Post-Polio Syndrome (cont.)
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What is the role of exercise in the treatment of post-polio syndrome?
The symptoms of pain, weakness, and fatigue can result from the overuse and misuse of muscles and joints. These same symptoms can also result from disuse of muscles and joints. This fact has caused a misunderstanding about whether to encourage or discourage exercise for polio survivors or individuals who already have post-polio syndrome.
Exercise is safe and effective when carefully prescribed and monitored by experienced health professionals. Exercise is more likely to benefit those muscle groups that were least affected by polio. Cardiopulmonary endurance training is usually more effective than strengthening exercises. Heavy or intense resistive exercise and weight-lifting using polio-affected muscles may be counterproductive because they can further weaken rather than strengthen these muscles.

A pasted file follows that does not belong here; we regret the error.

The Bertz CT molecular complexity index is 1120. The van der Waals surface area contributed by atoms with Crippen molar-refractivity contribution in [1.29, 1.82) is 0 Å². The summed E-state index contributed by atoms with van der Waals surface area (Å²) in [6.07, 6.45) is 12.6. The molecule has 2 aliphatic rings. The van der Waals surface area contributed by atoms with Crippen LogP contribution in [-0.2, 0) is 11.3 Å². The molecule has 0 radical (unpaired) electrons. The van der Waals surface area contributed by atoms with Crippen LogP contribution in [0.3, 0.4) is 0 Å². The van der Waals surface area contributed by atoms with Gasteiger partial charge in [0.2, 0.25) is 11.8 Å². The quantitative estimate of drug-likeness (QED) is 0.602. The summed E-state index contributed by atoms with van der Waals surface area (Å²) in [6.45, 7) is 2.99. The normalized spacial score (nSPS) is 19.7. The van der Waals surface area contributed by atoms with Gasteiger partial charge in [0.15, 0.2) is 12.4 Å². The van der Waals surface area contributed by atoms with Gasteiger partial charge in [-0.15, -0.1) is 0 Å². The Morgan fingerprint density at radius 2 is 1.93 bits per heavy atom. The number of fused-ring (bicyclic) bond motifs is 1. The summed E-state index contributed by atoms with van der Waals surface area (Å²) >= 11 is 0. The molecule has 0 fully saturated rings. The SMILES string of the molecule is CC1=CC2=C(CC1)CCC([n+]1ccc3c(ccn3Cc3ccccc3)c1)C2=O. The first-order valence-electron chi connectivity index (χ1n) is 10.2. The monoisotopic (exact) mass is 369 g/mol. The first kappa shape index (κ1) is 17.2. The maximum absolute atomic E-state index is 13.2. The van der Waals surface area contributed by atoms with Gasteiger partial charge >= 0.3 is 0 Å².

Exercise prescriptions should include
Exercise should be reduced or discontinued if additional weakness, excessive fatigue, or unduly prolonged recovery time is noted by either the individual with post-polio syndrome or the professional monitoring the exercise.
Can post-polio syndrome be prevented?
Polio survivors often ask if there is a way to prevent post-polio syndrome. Presently, no intervention has been found to stop the deterioration of surviving neurons. But physicians recommend that polio survivors get the proper amount of sleep, maintain a well-balanced diet, avoid unhealthy habits such assmoking and overeating, and follow an exercise program as discussed above. Proper lifestyle changes, the use of assistive devices, and taking certain anti-inflammatory medications may help some of the symptoms of post-polio syndrome.
Medically Reviewed by a Doctor on 4/2/2014
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